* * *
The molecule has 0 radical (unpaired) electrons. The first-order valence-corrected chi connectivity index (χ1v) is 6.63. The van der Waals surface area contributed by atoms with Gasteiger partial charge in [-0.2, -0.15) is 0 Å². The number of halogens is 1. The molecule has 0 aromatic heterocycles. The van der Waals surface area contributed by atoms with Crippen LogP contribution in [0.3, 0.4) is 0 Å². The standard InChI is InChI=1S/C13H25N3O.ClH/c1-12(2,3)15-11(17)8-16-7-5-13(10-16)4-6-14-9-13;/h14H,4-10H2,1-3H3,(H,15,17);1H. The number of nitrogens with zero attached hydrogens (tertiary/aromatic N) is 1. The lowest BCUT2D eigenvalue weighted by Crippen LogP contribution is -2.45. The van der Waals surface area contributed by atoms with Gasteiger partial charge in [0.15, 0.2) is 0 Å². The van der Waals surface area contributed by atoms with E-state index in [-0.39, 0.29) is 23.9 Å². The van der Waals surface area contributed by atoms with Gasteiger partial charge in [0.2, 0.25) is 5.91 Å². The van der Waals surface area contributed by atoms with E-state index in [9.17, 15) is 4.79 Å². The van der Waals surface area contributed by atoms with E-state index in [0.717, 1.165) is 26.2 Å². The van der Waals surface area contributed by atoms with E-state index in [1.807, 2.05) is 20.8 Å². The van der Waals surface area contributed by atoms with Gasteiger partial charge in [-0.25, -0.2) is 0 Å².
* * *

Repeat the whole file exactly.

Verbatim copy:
The molecule has 0 radical (unpaired) electrons. The first-order valence-corrected chi connectivity index (χ1v) is 6.63. The van der Waals surface area contributed by atoms with Gasteiger partial charge in [-0.2, -0.15) is 0 Å². The number of halogens is 1. The molecule has 0 aromatic heterocycles. The van der Waals surface area contributed by atoms with Crippen LogP contribution in [0.3, 0.4) is 0 Å². The standard InChI is InChI=1S/C13H25N3O.ClH/c1-12(2,3)15-11(17)8-16-7-5-13(10-16)4-6-14-9-13;/h14H,4-10H2,1-3H3,(H,15,17);1H. The number of nitrogens with zero attached hydrogens (tertiary/aromatic N) is 1. The lowest BCUT2D eigenvalue weighted by Crippen LogP contribution is -2.45. The van der Waals surface area contributed by atoms with Gasteiger partial charge in [0.15, 0.2) is 0 Å². The van der Waals surface area contributed by atoms with E-state index in [-0.39, 0.29) is 23.9 Å². The van der Waals surface area contributed by atoms with Gasteiger partial charge in [0.2, 0.25) is 5.91 Å². The van der Waals surface area contributed by atoms with E-state index in [9.17, 15) is 4.79 Å². The van der Waals surface area contributed by atoms with E-state index in [0.717, 1.165) is 26.2 Å². The van der Waals surface area contributed by atoms with E-state index in [1.807, 2.05) is 20.8 Å². The van der Waals surface area contributed by atoms with Gasteiger partial charge in [-0.25, -0.2) is 0 Å².